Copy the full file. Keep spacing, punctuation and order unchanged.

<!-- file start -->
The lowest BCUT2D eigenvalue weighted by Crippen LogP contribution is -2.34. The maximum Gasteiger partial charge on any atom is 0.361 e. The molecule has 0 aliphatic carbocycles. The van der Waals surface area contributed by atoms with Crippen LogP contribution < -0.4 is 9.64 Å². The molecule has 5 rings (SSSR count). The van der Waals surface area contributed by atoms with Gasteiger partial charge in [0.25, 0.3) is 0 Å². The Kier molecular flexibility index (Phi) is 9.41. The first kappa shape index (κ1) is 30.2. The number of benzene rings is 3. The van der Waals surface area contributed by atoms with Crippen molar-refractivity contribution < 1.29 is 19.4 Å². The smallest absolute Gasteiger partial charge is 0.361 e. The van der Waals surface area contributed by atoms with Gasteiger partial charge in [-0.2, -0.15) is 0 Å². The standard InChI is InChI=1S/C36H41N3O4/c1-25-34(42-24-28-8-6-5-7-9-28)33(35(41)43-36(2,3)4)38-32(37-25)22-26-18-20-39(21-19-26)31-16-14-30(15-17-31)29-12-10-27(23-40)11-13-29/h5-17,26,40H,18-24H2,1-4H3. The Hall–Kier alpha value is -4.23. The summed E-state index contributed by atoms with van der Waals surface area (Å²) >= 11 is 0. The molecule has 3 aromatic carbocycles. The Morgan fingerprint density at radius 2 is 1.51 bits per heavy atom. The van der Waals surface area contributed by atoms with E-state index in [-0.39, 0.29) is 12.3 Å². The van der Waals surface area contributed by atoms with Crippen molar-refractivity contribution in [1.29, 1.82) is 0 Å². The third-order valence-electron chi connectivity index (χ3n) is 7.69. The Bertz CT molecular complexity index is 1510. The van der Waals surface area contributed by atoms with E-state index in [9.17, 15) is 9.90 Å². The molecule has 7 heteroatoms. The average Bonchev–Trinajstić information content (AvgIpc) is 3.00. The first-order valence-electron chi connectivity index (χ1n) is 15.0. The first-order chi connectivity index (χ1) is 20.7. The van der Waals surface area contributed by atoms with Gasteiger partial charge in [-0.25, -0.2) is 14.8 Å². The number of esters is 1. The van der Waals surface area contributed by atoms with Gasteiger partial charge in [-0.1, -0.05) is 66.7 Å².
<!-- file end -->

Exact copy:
The lowest BCUT2D eigenvalue weighted by Crippen LogP contribution is -2.34. The maximum Gasteiger partial charge on any atom is 0.361 e. The molecule has 0 aliphatic carbocycles. The van der Waals surface area contributed by atoms with Crippen LogP contribution < -0.4 is 9.64 Å². The molecule has 5 rings (SSSR count). The van der Waals surface area contributed by atoms with Gasteiger partial charge in [0.25, 0.3) is 0 Å². The Kier molecular flexibility index (Phi) is 9.41. The first kappa shape index (κ1) is 30.2. The number of benzene rings is 3. The van der Waals surface area contributed by atoms with Crippen molar-refractivity contribution < 1.29 is 19.4 Å². The smallest absolute Gasteiger partial charge is 0.361 e. The van der Waals surface area contributed by atoms with Gasteiger partial charge in [-0.2, -0.15) is 0 Å². The standard InChI is InChI=1S/C36H41N3O4/c1-25-34(42-24-28-8-6-5-7-9-28)33(35(41)43-36(2,3)4)38-32(37-25)22-26-18-20-39(21-19-26)31-16-14-30(15-17-31)29-12-10-27(23-40)11-13-29/h5-17,26,40H,18-24H2,1-4H3. The Hall–Kier alpha value is -4.23. The summed E-state index contributed by atoms with van der Waals surface area (Å²) >= 11 is 0. The molecule has 3 aromatic carbocycles. The Morgan fingerprint density at radius 2 is 1.51 bits per heavy atom. The van der Waals surface area contributed by atoms with E-state index in [-0.39, 0.29) is 12.3 Å². The van der Waals surface area contributed by atoms with Crippen molar-refractivity contribution in [1.29, 1.82) is 0 Å². The third-order valence-electron chi connectivity index (χ3n) is 7.69. The Bertz CT molecular complexity index is 1510. The van der Waals surface area contributed by atoms with E-state index in [9.17, 15) is 9.90 Å². The molecule has 7 heteroatoms. The average Bonchev–Trinajstić information content (AvgIpc) is 3.00. The first-order valence-electron chi connectivity index (χ1n) is 15.0. The first-order chi connectivity index (χ1) is 20.7. The van der Waals surface area contributed by atoms with Gasteiger partial charge in [-0.25, -0.2) is 14.8 Å². The number of esters is 1. The van der Waals surface area contributed by atoms with Gasteiger partial charge in [-0.1, -0.05) is 66.7 Å².